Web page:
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Hybrid working keeps high street footfall 18% down on pre-pandemic 2019

Footfall in retail destinations strengthened over the year while the importance of online spending diminished (James Manning/PA)
Footfall in retail destinations strengthened over the year while the importance of online spending diminished (James Manning/PA)

The shift to hybrid working kept high street footfall 18% down on pre-pandemic levels last year amid predictions it may never fully recover, according to a report.

Overall, UK footfall for all destinations was down 14.2% in 2022 on pre-pandemic 2019, despite a slow but steady recovery, analysts Springboard said.

Footfall rose 10.8% between May and December across all retail destinations compared with the same months in 2021 – when all stores had re-opened after pandemic restrictions – despite the challenges posed by the cost-of-living crisis.

However hybrid working hit the high street, with weekday footfall remaining 18.2% down on 2019 levels throughout last year.

Springboard’s retail consumer survey, carried out each quarter, found an average of 55% of consumers worked at home for at least some days each week in 2022, with very little change in the extent of home working across the year.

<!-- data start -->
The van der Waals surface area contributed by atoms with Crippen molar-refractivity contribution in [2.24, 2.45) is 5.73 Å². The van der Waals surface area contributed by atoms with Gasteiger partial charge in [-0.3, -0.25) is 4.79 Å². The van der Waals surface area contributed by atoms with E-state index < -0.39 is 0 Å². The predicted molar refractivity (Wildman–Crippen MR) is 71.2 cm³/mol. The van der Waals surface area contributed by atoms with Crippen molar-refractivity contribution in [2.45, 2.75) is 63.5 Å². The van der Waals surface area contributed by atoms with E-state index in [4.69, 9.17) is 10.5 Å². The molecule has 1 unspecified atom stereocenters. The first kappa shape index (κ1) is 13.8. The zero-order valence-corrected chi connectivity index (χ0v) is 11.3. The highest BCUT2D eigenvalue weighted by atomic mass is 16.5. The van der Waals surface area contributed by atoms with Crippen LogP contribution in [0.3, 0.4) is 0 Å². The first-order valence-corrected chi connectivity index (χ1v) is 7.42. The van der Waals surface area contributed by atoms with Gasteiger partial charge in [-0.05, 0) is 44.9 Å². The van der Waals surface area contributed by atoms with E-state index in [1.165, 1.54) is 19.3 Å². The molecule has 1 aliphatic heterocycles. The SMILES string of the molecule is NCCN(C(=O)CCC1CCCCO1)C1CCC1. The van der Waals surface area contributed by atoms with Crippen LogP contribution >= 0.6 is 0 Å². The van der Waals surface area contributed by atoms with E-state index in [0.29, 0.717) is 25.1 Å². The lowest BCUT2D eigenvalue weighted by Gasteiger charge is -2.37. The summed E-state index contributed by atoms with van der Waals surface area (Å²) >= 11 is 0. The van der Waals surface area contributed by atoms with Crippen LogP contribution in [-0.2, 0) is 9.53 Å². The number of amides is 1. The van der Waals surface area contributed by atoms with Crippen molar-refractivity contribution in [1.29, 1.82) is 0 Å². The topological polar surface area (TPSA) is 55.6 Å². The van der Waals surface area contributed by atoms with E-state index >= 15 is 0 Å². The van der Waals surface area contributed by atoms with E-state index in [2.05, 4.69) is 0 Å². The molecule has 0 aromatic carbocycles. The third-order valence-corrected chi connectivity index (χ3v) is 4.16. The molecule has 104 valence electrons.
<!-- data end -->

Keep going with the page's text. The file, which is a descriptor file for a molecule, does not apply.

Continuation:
Springboard predicted footfall would not return to pre-pandemic levels, settling at between 5% and 10% down on 2019 this year.

While footfall in retail destinations strengthened over the year, the importance of online spending diminished from a peak reached during the pandemic.

During “lockdown three” in February 2021, 65% clothes and footwear spending was carried out online, falling to 24.9% in December 2022.

Likewise, before Covid in January 2020 just 5.6% of food spending was online, which peaked at 13% in January 2021 and fell back to 8.5% in December 2022.

Diane Wehrle, insights director at Springboard, said hybrid working was now an established feature of the UK economy and would place downward pressure on the recovery of footfall to the 2019 level.

She said: “Whilst hybrid working and the ability of stores and destinations to adapt will be a key factor in determining their success, the fact is that, in the absence of Covid, footfall across UK destinations would have declined each year anyway.

“Over the decade that Springboard has been publishing its data, footfall declined by an average of 1.3% per year each year from 2009, and so in even the absence of Covid, footfall across UK retail destinations would now be around 4% lower than in 2009.

“Taking this into account, with all things being equal, footfall will not return to pre-pandemic footfall levels, and in 2023 Springboard anticipates that the gap from 2019 will settle at between 5% and 10%.”